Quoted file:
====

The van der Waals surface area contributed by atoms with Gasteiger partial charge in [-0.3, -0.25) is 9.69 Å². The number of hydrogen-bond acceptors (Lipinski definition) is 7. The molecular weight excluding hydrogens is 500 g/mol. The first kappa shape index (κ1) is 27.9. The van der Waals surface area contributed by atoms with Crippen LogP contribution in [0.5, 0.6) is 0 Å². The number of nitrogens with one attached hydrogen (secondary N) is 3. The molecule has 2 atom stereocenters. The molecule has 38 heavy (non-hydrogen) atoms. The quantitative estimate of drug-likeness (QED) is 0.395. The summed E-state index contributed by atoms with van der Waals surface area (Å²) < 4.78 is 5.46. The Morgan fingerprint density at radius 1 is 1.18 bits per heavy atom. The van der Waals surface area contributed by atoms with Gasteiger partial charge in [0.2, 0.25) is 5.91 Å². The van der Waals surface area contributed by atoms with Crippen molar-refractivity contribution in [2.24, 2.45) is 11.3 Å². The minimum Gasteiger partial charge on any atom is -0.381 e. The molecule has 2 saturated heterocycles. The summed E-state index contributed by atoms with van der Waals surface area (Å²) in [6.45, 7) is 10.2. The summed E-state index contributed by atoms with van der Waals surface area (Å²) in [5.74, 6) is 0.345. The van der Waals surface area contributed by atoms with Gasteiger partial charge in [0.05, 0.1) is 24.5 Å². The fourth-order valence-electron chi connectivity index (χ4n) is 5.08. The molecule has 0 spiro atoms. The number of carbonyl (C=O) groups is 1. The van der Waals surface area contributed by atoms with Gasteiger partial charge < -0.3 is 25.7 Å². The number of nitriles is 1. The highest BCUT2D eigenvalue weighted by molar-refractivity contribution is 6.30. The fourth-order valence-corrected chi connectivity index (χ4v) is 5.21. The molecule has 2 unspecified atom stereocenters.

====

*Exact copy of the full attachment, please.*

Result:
The van der Waals surface area contributed by atoms with Gasteiger partial charge in [-0.3, -0.25) is 9.69 Å². The number of hydrogen-bond acceptors (Lipinski definition) is 7. The molecular weight excluding hydrogens is 500 g/mol. The first kappa shape index (κ1) is 27.9. The van der Waals surface area contributed by atoms with Crippen LogP contribution in [0.5, 0.6) is 0 Å². The number of nitrogens with one attached hydrogen (secondary N) is 3. The molecule has 2 atom stereocenters. The molecule has 38 heavy (non-hydrogen) atoms. The quantitative estimate of drug-likeness (QED) is 0.395. The summed E-state index contributed by atoms with van der Waals surface area (Å²) < 4.78 is 5.46. The Morgan fingerprint density at radius 1 is 1.18 bits per heavy atom. The van der Waals surface area contributed by atoms with Gasteiger partial charge in [0.2, 0.25) is 5.91 Å². The van der Waals surface area contributed by atoms with Crippen molar-refractivity contribution in [2.24, 2.45) is 11.3 Å². The minimum Gasteiger partial charge on any atom is -0.381 e. The molecule has 2 saturated heterocycles. The summed E-state index contributed by atoms with van der Waals surface area (Å²) in [6.45, 7) is 10.2. The summed E-state index contributed by atoms with van der Waals surface area (Å²) in [5.74, 6) is 0.345. The van der Waals surface area contributed by atoms with Gasteiger partial charge in [0.05, 0.1) is 24.5 Å². The fourth-order valence-electron chi connectivity index (χ4n) is 5.08. The molecule has 0 spiro atoms. The number of carbonyl (C=O) groups is 1. The van der Waals surface area contributed by atoms with Gasteiger partial charge < -0.3 is 25.7 Å². The number of nitriles is 1. The highest BCUT2D eigenvalue weighted by molar-refractivity contribution is 6.30. The fourth-order valence-corrected chi connectivity index (χ4v) is 5.21. The molecule has 2 unspecified atom stereocenters.